(adaptation, learning, evolution)
  • 7 principles
  • Aggregation how we model CAS emergent behavior
    of CAS
  • Tags identifiers that allow interaction and
    aggregation of agents
  • Nonlinearity esp. interactions, e.g. predator
    prey linear math does not apply
  • Flows over networks of interactions multiplier
    effect vs. recycling effect
  • Diversity results from progressive, distributed
    adaptation perpetual novelty
  • Internal models (Schema) internal structure
    changes in response to stimulus
  • Building blocks repetition, higher level laws
    derive from laws of building blocks

G.W. Flakes Definition of Complexity
  • Flakes scientific view
  • An intermediate view between Reductionism and
  • The interactions of agentsbind one level of
    understanding to the next
  • Nature is Frugal Occams Razor
  • CAS characterized by
  • Emergence, self-similarity, unpredictability,
  • Collections/Multiplicity/Parallelism
  • Iteration, Recursion, Feedback
  • Adaptation, Learning, Evolution
  • Conversion of the sciences facilitated by

Representative Measures of Complexity
  • Computational complexity (Cook)
  • How long a program runs (or how much memory it
  • Asymptotic.
  • Language complexity
  • Classes of languages that can be computed
    (recognized) by different kinds of abstract
  • Decidability, computability.
  • Information-theoretic approaches
  • Algorithmic Complexity (Solomonoff, Komogorov,
    and Chaitin)
  • Length of the shortest program that can produce
    the phenomenon.
  • Mutual information (many authors)
  • Logical depth (Bennett).
  • Thermodynamic depth (Lloyd and Pagels)
  • Effective complexity (Gell-Mann and Lloyd)

Computational Complexity
  • Introduced by Steve Cook (1970).
  • Asymptotic running time, and/or memory
    consumption of an algorithm.
  • Worst-case versus average-case.
  • Important computational complexity classes
  • NP (Can be verified in polynomial time). O(p(n))
    on a non-deterministic Turing Machine.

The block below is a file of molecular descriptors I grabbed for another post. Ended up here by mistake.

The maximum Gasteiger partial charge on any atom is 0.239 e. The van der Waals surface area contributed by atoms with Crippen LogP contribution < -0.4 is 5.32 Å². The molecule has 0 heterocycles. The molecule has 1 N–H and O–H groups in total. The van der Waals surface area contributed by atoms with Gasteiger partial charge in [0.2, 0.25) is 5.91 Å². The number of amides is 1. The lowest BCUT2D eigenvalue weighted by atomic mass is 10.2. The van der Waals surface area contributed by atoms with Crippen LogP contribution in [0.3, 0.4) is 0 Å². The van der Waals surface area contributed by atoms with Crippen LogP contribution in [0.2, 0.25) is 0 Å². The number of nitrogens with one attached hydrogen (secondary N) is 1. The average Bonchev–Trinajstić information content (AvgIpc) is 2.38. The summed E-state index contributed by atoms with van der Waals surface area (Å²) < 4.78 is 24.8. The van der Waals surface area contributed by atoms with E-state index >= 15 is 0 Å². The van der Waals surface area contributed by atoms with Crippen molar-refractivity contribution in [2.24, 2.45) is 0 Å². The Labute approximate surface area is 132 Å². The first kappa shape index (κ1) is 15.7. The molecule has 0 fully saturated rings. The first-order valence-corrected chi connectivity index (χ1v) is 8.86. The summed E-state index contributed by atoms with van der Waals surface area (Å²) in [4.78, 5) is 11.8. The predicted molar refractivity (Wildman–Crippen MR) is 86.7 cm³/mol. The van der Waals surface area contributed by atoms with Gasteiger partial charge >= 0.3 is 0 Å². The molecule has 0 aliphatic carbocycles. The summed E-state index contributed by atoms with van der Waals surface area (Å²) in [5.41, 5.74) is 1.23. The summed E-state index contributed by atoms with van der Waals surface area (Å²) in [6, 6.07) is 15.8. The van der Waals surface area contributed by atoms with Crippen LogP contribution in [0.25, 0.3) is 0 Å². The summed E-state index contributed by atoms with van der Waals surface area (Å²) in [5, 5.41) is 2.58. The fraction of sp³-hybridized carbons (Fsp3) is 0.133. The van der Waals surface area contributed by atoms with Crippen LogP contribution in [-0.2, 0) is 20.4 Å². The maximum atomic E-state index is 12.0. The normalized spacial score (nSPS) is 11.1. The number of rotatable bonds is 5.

• NC (polylogarithmic time,Ologk n, using
    polynomial of parallel processors).
  • P (polynomial time using a single processor).
  • C,k are constant, and n is the size (length) of
    the input.
  • Polynomial time algorithms P are O(p(n))
  • for some polynomial function p Cnk where c and K
    are constants independent of n
  • Drawbacks
  • Says nothing about transient behaviors. Many
    interesting systems never reach asymptote
  • Constants can matter, special cases vs worst
    cases, approximations may suffice

Algorithmic Complexity (AC) (also known as
Kolmogorov-Chaitin complexity)
  • The Kolomogorov-Chaitin complexity K(x) is the
    length, in bits, of the smallest program that
    when run on a Universal Turing Machine outputs
    (prints) x and then halts.
  • Example What is K(x) where x is the first 10
    even natural numbers? Where x is the first 5
    million even natural numbers?
  • Possible representations
  • 0, 2, 4, 6, 8, 10, 12, 14, 16, 18, (2n - 2)
  • for (j 0 j lt n j) printf(d\n, j 2)
  • How many bits?
  • Alternative 1 O(n log n)
  • Alternative 2 K(x) O(log n)
  • Two problems
  • Calculation of K(x) depends on the machine we
    have available (e.g., what if we have a machine
    with an instruction print the first 10 even
    natural numbers?)
  • In general, it is an uncomputable problem to
    determine K(x) for arbitrary x.

Algorithmic Complexity cont.
  • AC formalizes what it means for a set of numbers
    to be compressible and incompressible.
  • Data that are redundant can be more easily
    described and have lower AC.
  • Data that have no clear pattern and no easy
    algorithmic description have high AC.
  • What about random numbers? If a string is
    random, then it possesses no regularities
  • K(x) Print(x)
  • The shortest program to produce x is to input to
    the computer a copy of x and say print this.
  • Implication The more random a system, the
    greater its AC.
  • AC is related to entropy
  • The entropy rate of a symbolic sequence measures
    the unpredictability (in bits per symbol) of the